Children enjoy listening to stories, it helps them focus and piques their imagination. When you do this, you’re also showing your child that you have their back whenever they need it.

Fully Listen to Your Child

Sometimes, when you’re a busy parent, it can become quite a challenge to stick to routine – like leaving the house on time, getting home on time, finishing up dinner, the list goes on. In these moments, it’s easy to listen to our kids without fully giving them our attention. By giving them our full attention, we can truly listen to what they need and respond to those needs.

Walk a Mile in Your Child’s Shoes

When your child is throwing a tantrum, this method helps you understand why your child is feeling a certain way. This helps you come to a place of empathy and compassion to better help your child. So, when your child is crying for their favorite toy and throwing tantrums, think about how important that toy is to them and why they’re feeling that way. This mindfulness practice will help you approach your child from a place of compassion.

Mindfulness Exercises to Do Throughout the Day

Many of my clients are busy adults, like you, so they often don’t have enough time in the day to do long mindfulness practices. So, it’s best to start off small and work your way up to long, meaningful mindful exercises.

Here are some mindfulness practices you can do in just one minute:

  • Wake up and stretch – start your day by stretching in bed. Inhale and exhale as your attention scans your body. Notice how every part of your body feels. This helps you start the day by being in tune with yourself.

  • Sit and focus on your breathing – sit up straight, close your eyes, and focus on your breathing for one minute. Don’t focus on anything else but your inhale and exhale.

  • Walk and match your breathing – walk for a minute and match your breaths with your steps. Walk four steps as you inhale. Then hold for four steps. And exhale for eight steps. Keep doing this for a minute.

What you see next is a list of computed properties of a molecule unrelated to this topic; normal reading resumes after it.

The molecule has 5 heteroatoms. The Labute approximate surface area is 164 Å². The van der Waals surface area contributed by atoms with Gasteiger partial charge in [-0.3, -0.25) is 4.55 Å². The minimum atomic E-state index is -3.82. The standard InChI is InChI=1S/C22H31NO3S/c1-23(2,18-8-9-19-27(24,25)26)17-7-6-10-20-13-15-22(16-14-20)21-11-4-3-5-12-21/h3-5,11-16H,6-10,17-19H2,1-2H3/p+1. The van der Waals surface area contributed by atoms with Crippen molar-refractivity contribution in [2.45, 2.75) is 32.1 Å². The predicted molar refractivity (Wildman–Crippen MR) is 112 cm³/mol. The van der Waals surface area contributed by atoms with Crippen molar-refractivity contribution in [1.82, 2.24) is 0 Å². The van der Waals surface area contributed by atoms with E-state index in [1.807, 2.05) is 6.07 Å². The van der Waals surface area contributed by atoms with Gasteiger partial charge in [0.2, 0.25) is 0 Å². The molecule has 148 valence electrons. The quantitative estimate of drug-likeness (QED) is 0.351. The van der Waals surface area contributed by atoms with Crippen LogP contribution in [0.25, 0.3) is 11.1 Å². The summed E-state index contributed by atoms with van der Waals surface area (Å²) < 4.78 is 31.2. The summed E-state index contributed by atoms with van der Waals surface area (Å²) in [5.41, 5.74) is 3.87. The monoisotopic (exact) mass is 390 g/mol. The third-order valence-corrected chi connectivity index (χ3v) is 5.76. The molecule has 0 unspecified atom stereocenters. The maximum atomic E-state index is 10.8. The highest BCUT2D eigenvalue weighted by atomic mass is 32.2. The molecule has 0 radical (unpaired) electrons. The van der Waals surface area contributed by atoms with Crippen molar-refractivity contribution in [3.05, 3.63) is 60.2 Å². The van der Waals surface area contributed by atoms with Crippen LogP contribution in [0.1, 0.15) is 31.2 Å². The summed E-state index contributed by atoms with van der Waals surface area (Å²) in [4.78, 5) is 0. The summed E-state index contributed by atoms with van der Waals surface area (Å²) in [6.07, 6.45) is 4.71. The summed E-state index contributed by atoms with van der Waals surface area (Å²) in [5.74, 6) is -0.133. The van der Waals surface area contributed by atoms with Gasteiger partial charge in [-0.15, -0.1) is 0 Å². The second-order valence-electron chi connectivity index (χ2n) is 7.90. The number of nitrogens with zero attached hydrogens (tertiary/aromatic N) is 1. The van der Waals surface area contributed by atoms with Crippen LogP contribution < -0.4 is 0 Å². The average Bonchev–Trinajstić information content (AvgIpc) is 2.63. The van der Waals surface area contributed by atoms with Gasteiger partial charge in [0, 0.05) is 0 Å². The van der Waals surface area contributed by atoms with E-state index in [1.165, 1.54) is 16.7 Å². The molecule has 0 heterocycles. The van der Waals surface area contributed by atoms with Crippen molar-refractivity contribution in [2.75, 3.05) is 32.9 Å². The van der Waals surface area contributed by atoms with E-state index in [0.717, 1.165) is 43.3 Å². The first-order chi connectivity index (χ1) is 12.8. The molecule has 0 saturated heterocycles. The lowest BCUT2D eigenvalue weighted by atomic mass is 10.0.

Here are some mindfulness practices for families you can do with your children:

  • Dance and freeze – use any playlist and dance to the beat with your child. In between songs, freeze and ask them to reflect on their experience or freeze like an animal or letter. You can even ask them to dance a certain way, like a ballerina, an animal, a hero, or their parent. You can create the rules as you go.

  • Simon says – this game is all about focus and listening, making it a natural mindful exercise.

  • “Going on a picnic” – sit in a circle with your family and say “I’m going on a picnic and I’m bringing. . .” finish the sentence with something that starts with the letter A. The next person has to say the phrase and end it with something that starts with the letter B. Continue playing until letter Z. See what silly and interesting things everyone comes up with.

There are so many different mindfulness practices you can do on your own and with your family to enhance your bond. Get creative, and have fun!

Practice Mindfulness With Your Child

Parenting can get very stressful at times, but it doesn’t have to feel like an overwhelming task. With mindfulness practices, you can promote happiness and healthy coping mechanisms throughout your household. Mindfulness can help you and your child find relief from any difficulties you face in life.

If you’d like to learn more about the importance of mindfulness practices, positive parenting techniques, how to overcome anxiety, and more parenting topics – join my safe space in my email list. I help many high-performing professionals, like yourself, achieve a healthy mindful lifestyle and foster genuine relationships. In my email list, you’ll gain free professional advice, proven strategies, and information on new programs and offers.

I can’t wait to hear from you and help you on your journey towards healing. Everyone needs a support system, especially when they’re a parent. You don’t have to go through this alone.